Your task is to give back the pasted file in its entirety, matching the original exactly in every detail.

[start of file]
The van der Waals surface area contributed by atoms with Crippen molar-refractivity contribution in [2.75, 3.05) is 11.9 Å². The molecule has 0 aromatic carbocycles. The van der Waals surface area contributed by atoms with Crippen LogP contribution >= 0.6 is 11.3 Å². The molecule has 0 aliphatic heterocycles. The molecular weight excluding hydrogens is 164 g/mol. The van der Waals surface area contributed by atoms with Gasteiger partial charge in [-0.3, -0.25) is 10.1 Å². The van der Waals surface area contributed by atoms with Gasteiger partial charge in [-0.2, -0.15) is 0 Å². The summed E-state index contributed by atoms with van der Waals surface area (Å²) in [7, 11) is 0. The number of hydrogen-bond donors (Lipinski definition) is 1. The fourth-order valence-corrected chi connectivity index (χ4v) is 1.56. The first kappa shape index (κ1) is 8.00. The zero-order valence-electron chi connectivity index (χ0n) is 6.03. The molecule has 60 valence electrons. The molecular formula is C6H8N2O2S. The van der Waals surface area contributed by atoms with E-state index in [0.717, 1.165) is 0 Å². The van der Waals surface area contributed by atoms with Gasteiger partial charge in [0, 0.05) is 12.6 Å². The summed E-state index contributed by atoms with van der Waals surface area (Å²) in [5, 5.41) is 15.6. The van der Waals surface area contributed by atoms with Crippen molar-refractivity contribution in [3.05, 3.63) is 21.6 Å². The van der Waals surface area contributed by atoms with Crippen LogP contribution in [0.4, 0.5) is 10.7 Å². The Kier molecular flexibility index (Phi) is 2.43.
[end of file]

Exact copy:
The van der Waals surface area contributed by atoms with Crippen molar-refractivity contribution in [2.75, 3.05) is 11.9 Å². The molecule has 0 aromatic carbocycles. The van der Waals surface area contributed by atoms with Crippen LogP contribution >= 0.6 is 11.3 Å². The molecule has 0 aliphatic heterocycles. The molecular weight excluding hydrogens is 164 g/mol. The van der Waals surface area contributed by atoms with Gasteiger partial charge in [-0.3, -0.25) is 10.1 Å². The van der Waals surface area contributed by atoms with Gasteiger partial charge in [-0.2, -0.15) is 0 Å². The summed E-state index contributed by atoms with van der Waals surface area (Å²) in [7, 11) is 0. The number of hydrogen-bond donors (Lipinski definition) is 1. The fourth-order valence-corrected chi connectivity index (χ4v) is 1.56. The first kappa shape index (κ1) is 8.00. The zero-order valence-electron chi connectivity index (χ0n) is 6.03. The molecule has 60 valence electrons. The molecular formula is C6H8N2O2S. The van der Waals surface area contributed by atoms with E-state index in [0.717, 1.165) is 0 Å². The van der Waals surface area contributed by atoms with Gasteiger partial charge in [0, 0.05) is 12.6 Å². The summed E-state index contributed by atoms with van der Waals surface area (Å²) in [5, 5.41) is 15.6. The van der Waals surface area contributed by atoms with Crippen molar-refractivity contribution in [3.05, 3.63) is 21.6 Å². The van der Waals surface area contributed by atoms with Crippen LogP contribution in [0.4, 0.5) is 10.7 Å². The Kier molecular flexibility index (Phi) is 2.43.